Since my husband and I travelled to NEO in separate vehicles, he agreed to give me a ride down the Zoar Valley Trail. This meant I could just run back to my vehicle, parked in the Fort Laurens parking lot.
Dennis dropped me off where the “trail” should be. The last time I was down this way, it was an old abandoned rail bed:
Now it looks more like a road, which some active construction activity going on.
Oh well, I knew the road would lead me to the Dover Dam, as I had run an out-n-back from Camp Tuscozoar exactly one year ago .
I wonder who is in charge of the Zoar Valley Trail, as there are no marks at all on the trail on the east side of the Tuscarawas River. I knew where I was going, because of previous recon trips, but I believe a person could not really make much sense out of this guide.
Okay, apparently the Camp Tuscazoar Foundation is in charge of the Zoar Valley Trail. Perhaps I will give them a hand with a new map or assist with marking the trail. I wasn’t sure if I should actually be on this “road” but as it was Sunday, there was no working going on.
The Dover Dam is still under its 101 Million Dollar Rehabilitation Project.
As you leave the dam, there is this old jeep trail (its the ZVT) but you would have no way to know this! No blazes, no nothing.
But this is all very runnable. Very very flat.
The Zoarville Station Fink Truss Bridge. The last to exist in the country.
The Zoarville Station Bridge is a rare survivor of the earliest period of iron bridge construction in the United States, an era when unprecedented railroad expansion gave American bridge builders an international reputation for innovation. German immigrant Albert Fink first developed this truss design for the Baltimore & Ohio Railroad in the early 1850s.
Because it is the last of its type, features unique engineering, uses Phoenix columns in its structure, and is ancient with an 1868 construction date, this is a bridge that is rivaled by few in terms of importance.
The bridge features the highly unusual Fink truss configuration. These endposts are vertical and utilize a modified Phoenix Column. Phoenix columns are also used for the top chord and vertical members. Phoenix columns were a special patented type of built-up member. Very few examples of them remain today.
As I stopped to take pics, I realized how hot I was! Goodness, I don’t expect eighty degrees and humidity in October! Of course, running right next to a river doesn’t help with the mugginess either.
Right after the Zink Truss Bridge, you continue forward and you see State Route 800 in front of you.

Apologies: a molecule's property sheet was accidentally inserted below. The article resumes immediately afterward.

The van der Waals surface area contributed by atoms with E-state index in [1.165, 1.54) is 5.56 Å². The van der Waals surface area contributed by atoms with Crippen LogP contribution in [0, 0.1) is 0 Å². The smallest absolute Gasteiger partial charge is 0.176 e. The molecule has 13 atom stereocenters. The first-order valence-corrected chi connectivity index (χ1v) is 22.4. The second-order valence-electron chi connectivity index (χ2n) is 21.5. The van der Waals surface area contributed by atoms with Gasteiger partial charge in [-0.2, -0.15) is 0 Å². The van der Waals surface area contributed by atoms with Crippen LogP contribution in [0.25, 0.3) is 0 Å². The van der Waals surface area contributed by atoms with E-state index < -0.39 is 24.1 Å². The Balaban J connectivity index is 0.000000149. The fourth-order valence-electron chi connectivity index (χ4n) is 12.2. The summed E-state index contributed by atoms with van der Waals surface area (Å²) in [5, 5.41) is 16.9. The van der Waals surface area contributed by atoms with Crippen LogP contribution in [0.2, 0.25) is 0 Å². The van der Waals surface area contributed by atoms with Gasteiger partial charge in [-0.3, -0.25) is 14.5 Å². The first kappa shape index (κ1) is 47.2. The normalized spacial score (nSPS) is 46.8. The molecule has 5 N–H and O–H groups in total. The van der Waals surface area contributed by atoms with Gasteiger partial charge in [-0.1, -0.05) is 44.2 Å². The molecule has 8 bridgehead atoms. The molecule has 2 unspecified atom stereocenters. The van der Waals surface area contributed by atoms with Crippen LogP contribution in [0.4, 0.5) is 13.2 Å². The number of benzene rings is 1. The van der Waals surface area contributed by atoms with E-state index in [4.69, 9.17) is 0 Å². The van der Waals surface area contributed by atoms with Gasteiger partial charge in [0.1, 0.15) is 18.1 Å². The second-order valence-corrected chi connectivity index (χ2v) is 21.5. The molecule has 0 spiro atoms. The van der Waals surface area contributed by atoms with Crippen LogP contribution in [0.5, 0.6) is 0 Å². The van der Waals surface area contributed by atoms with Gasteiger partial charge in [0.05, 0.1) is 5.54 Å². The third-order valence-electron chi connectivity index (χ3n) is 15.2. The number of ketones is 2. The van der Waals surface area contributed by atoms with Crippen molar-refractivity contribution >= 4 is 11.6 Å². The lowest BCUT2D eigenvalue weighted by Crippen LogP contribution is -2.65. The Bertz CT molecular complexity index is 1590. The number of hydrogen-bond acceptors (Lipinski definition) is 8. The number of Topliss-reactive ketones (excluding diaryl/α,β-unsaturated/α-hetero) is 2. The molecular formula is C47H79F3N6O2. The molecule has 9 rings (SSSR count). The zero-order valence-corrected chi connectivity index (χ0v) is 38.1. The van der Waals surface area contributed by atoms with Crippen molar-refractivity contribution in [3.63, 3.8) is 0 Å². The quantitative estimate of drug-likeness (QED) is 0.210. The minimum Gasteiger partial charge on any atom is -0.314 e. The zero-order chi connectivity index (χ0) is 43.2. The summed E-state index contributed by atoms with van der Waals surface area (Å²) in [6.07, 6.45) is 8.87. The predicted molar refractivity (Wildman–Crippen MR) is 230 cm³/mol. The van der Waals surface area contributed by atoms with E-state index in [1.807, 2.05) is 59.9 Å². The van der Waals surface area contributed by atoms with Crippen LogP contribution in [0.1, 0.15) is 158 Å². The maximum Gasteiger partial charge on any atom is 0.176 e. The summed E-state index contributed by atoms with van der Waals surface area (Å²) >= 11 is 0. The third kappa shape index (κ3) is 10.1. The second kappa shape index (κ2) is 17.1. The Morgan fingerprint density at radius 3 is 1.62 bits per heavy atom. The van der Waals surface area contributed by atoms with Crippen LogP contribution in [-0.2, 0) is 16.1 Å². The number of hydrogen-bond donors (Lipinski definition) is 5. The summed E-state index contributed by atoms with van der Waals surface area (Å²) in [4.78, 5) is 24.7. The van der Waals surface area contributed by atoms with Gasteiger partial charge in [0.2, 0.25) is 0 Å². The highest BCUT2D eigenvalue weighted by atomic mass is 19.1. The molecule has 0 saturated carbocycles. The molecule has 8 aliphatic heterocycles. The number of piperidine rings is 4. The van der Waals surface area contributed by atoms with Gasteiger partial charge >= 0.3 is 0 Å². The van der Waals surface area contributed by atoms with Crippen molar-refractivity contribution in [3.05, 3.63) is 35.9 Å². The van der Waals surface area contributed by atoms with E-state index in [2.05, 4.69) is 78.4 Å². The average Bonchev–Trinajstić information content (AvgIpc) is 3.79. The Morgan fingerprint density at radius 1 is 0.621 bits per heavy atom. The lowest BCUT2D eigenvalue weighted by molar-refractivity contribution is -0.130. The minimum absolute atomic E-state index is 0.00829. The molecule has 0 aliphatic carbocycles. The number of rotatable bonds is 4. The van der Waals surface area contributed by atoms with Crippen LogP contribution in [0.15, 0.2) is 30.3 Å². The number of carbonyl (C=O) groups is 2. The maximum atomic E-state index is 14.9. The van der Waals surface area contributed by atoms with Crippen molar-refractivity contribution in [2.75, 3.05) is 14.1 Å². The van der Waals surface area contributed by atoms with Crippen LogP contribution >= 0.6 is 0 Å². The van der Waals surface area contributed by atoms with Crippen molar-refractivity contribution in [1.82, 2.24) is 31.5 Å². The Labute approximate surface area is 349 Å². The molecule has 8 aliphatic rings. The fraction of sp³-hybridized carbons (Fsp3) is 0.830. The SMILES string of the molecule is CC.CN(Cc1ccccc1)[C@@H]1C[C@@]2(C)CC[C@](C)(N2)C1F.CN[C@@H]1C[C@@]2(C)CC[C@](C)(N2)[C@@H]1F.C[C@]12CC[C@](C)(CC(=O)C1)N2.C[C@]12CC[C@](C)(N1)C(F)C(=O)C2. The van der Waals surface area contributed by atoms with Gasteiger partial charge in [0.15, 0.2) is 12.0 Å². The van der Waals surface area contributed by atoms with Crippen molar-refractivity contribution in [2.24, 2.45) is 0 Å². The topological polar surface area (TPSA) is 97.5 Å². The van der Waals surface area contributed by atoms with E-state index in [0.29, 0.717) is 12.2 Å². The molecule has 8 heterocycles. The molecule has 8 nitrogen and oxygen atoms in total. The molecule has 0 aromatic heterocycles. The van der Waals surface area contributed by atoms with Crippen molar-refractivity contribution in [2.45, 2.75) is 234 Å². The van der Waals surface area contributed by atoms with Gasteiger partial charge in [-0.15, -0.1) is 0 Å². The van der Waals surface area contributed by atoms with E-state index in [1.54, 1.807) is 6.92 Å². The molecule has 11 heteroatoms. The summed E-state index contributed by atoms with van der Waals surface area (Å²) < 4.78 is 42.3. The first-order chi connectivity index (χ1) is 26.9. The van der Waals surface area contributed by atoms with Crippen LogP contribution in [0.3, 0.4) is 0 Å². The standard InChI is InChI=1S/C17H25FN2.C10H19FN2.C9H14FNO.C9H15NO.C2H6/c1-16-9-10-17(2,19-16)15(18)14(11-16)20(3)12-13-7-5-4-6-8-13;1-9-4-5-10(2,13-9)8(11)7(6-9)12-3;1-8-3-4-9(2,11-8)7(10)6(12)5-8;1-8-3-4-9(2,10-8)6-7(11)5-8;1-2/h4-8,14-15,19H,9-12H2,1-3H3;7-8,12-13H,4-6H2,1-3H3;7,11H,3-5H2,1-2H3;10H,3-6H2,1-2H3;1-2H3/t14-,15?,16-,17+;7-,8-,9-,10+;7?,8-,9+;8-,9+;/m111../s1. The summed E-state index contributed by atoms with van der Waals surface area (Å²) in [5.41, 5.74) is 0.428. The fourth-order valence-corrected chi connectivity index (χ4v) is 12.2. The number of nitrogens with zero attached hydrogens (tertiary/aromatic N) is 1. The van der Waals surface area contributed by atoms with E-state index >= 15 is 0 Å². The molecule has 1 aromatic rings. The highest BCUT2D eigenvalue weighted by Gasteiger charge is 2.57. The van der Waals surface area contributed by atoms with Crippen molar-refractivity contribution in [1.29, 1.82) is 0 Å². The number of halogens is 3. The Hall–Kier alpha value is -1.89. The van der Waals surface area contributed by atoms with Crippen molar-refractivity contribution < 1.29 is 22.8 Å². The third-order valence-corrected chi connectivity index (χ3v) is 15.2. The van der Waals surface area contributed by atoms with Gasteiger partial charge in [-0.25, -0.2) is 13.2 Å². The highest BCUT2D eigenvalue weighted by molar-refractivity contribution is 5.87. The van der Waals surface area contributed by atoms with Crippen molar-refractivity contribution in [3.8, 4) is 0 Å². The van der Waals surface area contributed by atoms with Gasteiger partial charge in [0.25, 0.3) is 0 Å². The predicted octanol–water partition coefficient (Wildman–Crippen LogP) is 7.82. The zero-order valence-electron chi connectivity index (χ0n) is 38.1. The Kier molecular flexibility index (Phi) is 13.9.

You have to know to turn left, run about 1/4 of a mile, crossing over the Tuscarawas River, cross to the north side of Rt 800, and look for the little road (which is the ZVT) there.
This is actually where signage begins!
This is also where blazes on trees begin. Although this looks white, the blazes are blue. The Buckeye Trail joins the ZVT on the west side of the Tuscarawas River for a six mile stretch.
I am glad someone thoughtfully posted a sign about alligators in the Tusc River. I had almost forgot about the “alligator in the Tusc River incident from 2009”
The alligator, estimated to be about 4 feet long, was seen earlier in the day sunning itself on a log in the river but went into hiding before the sheriff arrived at about 1 p.m. Wilson said he saw photographs that were taken by Newcomerstown Police Chief Tim Miller, who apparently was aware of the reptile Monday.
The sheriff’s department was notified about the reptile by a Newcomerstown area resident late Wednesday afternoon. Wilson said a deputy was sent at that time but was unable to locate it.
And this is where, apparently the official “end” or beginning of the Towpath Trail, The Ohio & Eric Canal Towpath.
The signage for the Towpath Trail is much improved also. I do not recall seeing any of the brown signs on my earlier recons
of the area.
And yes, there was a mile 83 marker.
Besides myself, there were five other people on the trail on this warm fall day. I didn’t expect to really see people on the western side of the Tusc River, but I thought more people would take advantage of a nice sunny day and get outside.
The Towpath Trail down here in Tuscarawas County is nothing like the Towpath Trail that one finds in Northern Ohio. The Trail up north is at least eight or ten feet wide. The trail here is about three feet wide. Two or three people could run or walk abreast, but that is all.
It is also not a smooth trail at all, compared to the Northern sections.
This is the huge bridge that was built across Interstate 77. I believe you could drive a tank across this bridge. Or several tanks, all at once.
The Buckeye Trail splits off here, following the equestrian trail, and I took the pedestrian path into Fort Laurens. Note the good Towpath Trail Signage.
It does seem like there are future improvements
planned for the Towpath Trail, to extend it further south:
Working with the Tuscarawas County Canal Lands Committee the Ohio & Erie Canalway Coalition was awarded a “Clean Ohio” grant from the Ohio Public Works Commission to purchase 71 acres of land to extend the Ohio & Erie Canal Towpath Trail to Route 800 near Zoarville.
This property will allow for the completion of an additional section of the 101-mile Ohio & Erie Canal Towpath Trail running from Cleveland to New Philadelphia, connecting cities and villages in Tuscarawas County to cities and villages in Stark, Summit and Cuyahoga Counties.
I think one of my winter runs should be to figure out the southern half of the Zoar Valley Trail. It appears that the rest of the trail is all on road. I think a good winter project would be to really improve on the ZVT map!!